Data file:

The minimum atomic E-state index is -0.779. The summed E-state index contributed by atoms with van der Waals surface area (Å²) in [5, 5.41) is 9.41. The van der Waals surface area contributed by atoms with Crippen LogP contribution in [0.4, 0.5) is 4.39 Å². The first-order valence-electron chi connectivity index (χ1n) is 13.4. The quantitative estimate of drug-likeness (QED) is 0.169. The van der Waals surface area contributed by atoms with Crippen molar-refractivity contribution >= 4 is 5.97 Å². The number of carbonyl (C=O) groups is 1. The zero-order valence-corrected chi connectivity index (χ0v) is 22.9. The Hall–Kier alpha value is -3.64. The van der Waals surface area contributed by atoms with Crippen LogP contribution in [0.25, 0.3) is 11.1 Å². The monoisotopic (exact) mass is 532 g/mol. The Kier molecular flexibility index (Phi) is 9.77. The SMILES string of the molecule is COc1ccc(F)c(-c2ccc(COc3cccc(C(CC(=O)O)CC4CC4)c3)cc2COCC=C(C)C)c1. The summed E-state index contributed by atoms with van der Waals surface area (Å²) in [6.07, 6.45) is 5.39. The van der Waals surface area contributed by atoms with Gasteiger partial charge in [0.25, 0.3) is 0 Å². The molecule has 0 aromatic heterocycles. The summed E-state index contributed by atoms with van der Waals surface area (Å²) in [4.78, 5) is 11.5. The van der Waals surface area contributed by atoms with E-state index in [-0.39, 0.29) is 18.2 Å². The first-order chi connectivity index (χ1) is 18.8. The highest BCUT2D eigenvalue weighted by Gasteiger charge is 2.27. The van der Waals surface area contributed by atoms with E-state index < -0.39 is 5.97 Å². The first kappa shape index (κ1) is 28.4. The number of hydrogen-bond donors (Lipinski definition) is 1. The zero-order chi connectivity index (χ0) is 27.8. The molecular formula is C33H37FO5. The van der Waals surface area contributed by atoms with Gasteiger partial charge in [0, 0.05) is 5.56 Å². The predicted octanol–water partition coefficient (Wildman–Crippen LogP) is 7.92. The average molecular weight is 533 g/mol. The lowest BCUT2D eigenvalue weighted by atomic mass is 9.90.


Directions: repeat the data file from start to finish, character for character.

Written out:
The minimum atomic E-state index is -0.779. The summed E-state index contributed by atoms with van der Waals surface area (Å²) in [5, 5.41) is 9.41. The van der Waals surface area contributed by atoms with Crippen LogP contribution in [0.4, 0.5) is 4.39 Å². The first-order valence-electron chi connectivity index (χ1n) is 13.4. The quantitative estimate of drug-likeness (QED) is 0.169. The van der Waals surface area contributed by atoms with Crippen molar-refractivity contribution >= 4 is 5.97 Å². The number of carbonyl (C=O) groups is 1. The zero-order valence-corrected chi connectivity index (χ0v) is 22.9. The Hall–Kier alpha value is -3.64. The van der Waals surface area contributed by atoms with Crippen LogP contribution in [0.25, 0.3) is 11.1 Å². The monoisotopic (exact) mass is 532 g/mol. The Kier molecular flexibility index (Phi) is 9.77. The SMILES string of the molecule is COc1ccc(F)c(-c2ccc(COc3cccc(C(CC(=O)O)CC4CC4)c3)cc2COCC=C(C)C)c1. The summed E-state index contributed by atoms with van der Waals surface area (Å²) in [6.07, 6.45) is 5.39. The van der Waals surface area contributed by atoms with Gasteiger partial charge in [0.25, 0.3) is 0 Å². The molecule has 0 aromatic heterocycles. The summed E-state index contributed by atoms with van der Waals surface area (Å²) in [4.78, 5) is 11.5. The van der Waals surface area contributed by atoms with E-state index in [-0.39, 0.29) is 18.2 Å². The first-order chi connectivity index (χ1) is 18.8. The highest BCUT2D eigenvalue weighted by Gasteiger charge is 2.27. The van der Waals surface area contributed by atoms with E-state index < -0.39 is 5.97 Å². The first kappa shape index (κ1) is 28.4. The number of hydrogen-bond donors (Lipinski definition) is 1. The zero-order chi connectivity index (χ0) is 27.8. The molecular formula is C33H37FO5. The van der Waals surface area contributed by atoms with Gasteiger partial charge in [0, 0.05) is 5.56 Å². The predicted octanol–water partition coefficient (Wildman–Crippen LogP) is 7.92. The average molecular weight is 533 g/mol. The lowest BCUT2D eigenvalue weighted by atomic mass is 9.90.